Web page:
Credit: wikipedia commons

Kamaitachi - Japan

The "sickle weasel" is a pretty peculiar creature. The legend goes that these spirits ride on dust devils, spinning so fast that they cut humans without causing pain. Often, the movements of the weasel are so hypnotic that the person doesn't even know they're cut until after the creature has passed.

Various stories depict the creature as a natural phenomena, when an unexplained injury occurs, or the work of an evil god or sorcerer, who uses the spinning chaos of the dust devil or wind to hide a conjured spirit. The spirit would then do harm to the victim, and in return, the kamaitachi could drink the blood of the wounded. This is the explanation for the deep cuts but lack of bleeding.

Other stories depict the phenomena of phantom cuts being the work of the spirits of harvest sickles, left in a field and falling to disuse. Japanese spirits are often the angry ghosts of inanimate objects who seek revenge for one reason or another, and this is a common transformation of a lot of Japanese stories. The sickle weasel, however, is the much more widely spread version of the phenomena, and is even used to describe particularly fierce snowstorms in some regions of Japan.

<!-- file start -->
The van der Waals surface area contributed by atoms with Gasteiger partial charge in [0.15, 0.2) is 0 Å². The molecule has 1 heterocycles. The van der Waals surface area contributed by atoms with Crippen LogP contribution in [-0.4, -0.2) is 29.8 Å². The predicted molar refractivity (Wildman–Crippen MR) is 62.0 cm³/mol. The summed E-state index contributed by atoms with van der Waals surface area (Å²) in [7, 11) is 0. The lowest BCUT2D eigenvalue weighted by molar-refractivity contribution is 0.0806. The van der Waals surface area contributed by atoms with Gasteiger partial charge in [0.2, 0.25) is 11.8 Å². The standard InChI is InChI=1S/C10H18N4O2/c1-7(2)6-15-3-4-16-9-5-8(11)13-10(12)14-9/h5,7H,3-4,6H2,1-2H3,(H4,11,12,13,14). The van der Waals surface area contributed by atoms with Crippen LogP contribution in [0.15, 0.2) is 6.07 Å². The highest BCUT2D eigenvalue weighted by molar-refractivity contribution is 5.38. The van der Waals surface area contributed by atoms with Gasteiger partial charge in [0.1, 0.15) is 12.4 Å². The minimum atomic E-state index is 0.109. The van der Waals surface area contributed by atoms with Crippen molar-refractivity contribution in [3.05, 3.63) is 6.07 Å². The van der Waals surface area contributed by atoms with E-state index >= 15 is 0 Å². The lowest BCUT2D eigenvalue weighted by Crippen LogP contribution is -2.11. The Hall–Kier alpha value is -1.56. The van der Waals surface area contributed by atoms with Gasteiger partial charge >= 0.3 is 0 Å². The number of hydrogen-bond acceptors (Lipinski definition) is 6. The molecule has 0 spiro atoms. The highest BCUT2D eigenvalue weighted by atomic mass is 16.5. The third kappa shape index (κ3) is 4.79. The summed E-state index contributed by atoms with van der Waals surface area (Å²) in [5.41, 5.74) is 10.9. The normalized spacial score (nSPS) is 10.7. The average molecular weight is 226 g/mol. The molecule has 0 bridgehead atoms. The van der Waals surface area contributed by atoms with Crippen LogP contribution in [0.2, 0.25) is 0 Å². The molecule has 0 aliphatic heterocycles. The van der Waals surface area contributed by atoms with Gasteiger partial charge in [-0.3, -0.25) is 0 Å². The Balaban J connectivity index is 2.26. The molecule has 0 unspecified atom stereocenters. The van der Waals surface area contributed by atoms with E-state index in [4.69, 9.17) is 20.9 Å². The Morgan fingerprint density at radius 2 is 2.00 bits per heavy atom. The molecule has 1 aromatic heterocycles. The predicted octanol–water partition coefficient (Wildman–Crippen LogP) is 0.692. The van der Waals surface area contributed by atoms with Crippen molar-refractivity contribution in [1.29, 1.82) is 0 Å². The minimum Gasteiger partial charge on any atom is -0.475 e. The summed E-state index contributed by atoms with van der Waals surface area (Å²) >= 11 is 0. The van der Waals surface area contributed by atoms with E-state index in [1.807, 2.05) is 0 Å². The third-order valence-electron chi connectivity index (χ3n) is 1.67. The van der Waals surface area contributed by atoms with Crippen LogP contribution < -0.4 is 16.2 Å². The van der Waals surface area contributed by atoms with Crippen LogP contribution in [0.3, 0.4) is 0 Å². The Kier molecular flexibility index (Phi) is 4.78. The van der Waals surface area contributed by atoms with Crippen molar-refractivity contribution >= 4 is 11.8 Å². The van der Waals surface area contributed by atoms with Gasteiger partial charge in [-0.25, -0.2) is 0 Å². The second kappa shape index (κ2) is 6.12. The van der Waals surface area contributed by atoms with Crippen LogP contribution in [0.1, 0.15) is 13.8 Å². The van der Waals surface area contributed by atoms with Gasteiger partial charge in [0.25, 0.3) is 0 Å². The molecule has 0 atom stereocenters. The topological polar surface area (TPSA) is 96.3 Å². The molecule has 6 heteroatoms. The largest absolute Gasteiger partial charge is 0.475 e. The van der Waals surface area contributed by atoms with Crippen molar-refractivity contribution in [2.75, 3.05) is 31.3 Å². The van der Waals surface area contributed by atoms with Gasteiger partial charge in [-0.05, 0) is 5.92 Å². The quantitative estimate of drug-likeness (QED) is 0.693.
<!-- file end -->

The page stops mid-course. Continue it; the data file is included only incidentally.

Conversely, stories from the Edo period of Japan (1600s - late 1800s) state that, after a rainstorm, a kamaitachi would live in puddles. Those who splashed in or played in the water would receive the tell-tale cuts to their legs, because unless the creature is floating on a whirlwind or dust devil, it can only jump about 30 centimeters high. These legends, however, describe the cuts going from bloodless and painless to gushing and extremely painful later on in the day. Regardless of how you encountered the sickle weasel, it was not going to end well for you.

Though there are a lot of similar stories around the world about phantom animals, legendary monsters, and mythological creatures, cultures vary widely. Black dogs are definitely different in Japan than they are in England, and the beliefs surrounding cats vary from mischievous tricksters to deities, depending on where you're standing. Some people believe the above legends and myths are grounded in reality - that these creatures existed and possibly still exist today. Still others believe that they're nothing more than stories, often used to try and explain something that at the time, just didn't make sense. Regardless, at the time of this writing, Halloween is fast approaching, and the dark, cool nights with swirling leaves and earthen stillness give pause, making a person think twice about what they believe are just stories and what just might be real.